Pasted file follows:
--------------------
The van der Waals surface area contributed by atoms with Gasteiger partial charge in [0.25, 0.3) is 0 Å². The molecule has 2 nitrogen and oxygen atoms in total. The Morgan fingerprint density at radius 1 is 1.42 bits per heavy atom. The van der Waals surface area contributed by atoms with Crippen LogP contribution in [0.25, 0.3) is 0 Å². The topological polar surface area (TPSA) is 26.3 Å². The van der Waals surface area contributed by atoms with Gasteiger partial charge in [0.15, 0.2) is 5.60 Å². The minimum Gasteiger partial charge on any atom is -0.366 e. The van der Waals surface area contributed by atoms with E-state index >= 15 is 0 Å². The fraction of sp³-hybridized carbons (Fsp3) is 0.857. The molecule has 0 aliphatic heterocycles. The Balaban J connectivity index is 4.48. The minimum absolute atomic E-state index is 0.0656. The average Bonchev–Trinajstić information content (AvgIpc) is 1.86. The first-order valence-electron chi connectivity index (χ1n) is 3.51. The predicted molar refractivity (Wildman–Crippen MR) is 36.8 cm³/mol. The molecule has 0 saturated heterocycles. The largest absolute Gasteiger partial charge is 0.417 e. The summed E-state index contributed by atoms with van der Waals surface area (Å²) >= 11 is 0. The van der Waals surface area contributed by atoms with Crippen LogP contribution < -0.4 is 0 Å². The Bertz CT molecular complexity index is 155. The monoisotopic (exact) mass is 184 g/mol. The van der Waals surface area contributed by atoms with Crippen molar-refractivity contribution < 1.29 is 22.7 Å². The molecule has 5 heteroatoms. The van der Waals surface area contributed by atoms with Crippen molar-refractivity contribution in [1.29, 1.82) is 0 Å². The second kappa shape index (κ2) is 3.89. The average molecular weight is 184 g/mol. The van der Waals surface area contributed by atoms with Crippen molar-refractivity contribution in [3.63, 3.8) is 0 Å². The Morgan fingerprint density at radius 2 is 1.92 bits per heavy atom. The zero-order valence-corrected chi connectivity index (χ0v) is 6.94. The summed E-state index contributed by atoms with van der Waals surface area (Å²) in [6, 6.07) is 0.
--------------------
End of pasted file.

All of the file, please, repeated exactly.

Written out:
The van der Waals surface area contributed by atoms with Gasteiger partial charge in [0.25, 0.3) is 0 Å². The molecule has 2 nitrogen and oxygen atoms in total. The Morgan fingerprint density at radius 1 is 1.42 bits per heavy atom. The van der Waals surface area contributed by atoms with Crippen LogP contribution in [0.25, 0.3) is 0 Å². The topological polar surface area (TPSA) is 26.3 Å². The van der Waals surface area contributed by atoms with Gasteiger partial charge in [0.15, 0.2) is 5.60 Å². The minimum Gasteiger partial charge on any atom is -0.366 e. The van der Waals surface area contributed by atoms with E-state index >= 15 is 0 Å². The fraction of sp³-hybridized carbons (Fsp3) is 0.857. The molecule has 0 aliphatic heterocycles. The Balaban J connectivity index is 4.48. The minimum absolute atomic E-state index is 0.0656. The average Bonchev–Trinajstić information content (AvgIpc) is 1.86. The first-order valence-electron chi connectivity index (χ1n) is 3.51. The predicted molar refractivity (Wildman–Crippen MR) is 36.8 cm³/mol. The molecule has 0 saturated heterocycles. The largest absolute Gasteiger partial charge is 0.417 e. The summed E-state index contributed by atoms with van der Waals surface area (Å²) >= 11 is 0. The van der Waals surface area contributed by atoms with Crippen LogP contribution < -0.4 is 0 Å². The Bertz CT molecular complexity index is 155. The monoisotopic (exact) mass is 184 g/mol. The van der Waals surface area contributed by atoms with Crippen molar-refractivity contribution < 1.29 is 22.7 Å². The molecule has 5 heteroatoms. The van der Waals surface area contributed by atoms with Crippen molar-refractivity contribution in [1.29, 1.82) is 0 Å². The second kappa shape index (κ2) is 3.89. The average molecular weight is 184 g/mol. The van der Waals surface area contributed by atoms with Crippen molar-refractivity contribution in [3.63, 3.8) is 0 Å². The Morgan fingerprint density at radius 2 is 1.92 bits per heavy atom. The zero-order valence-corrected chi connectivity index (χ0v) is 6.94. The summed E-state index contributed by atoms with van der Waals surface area (Å²) in [6, 6.07) is 0.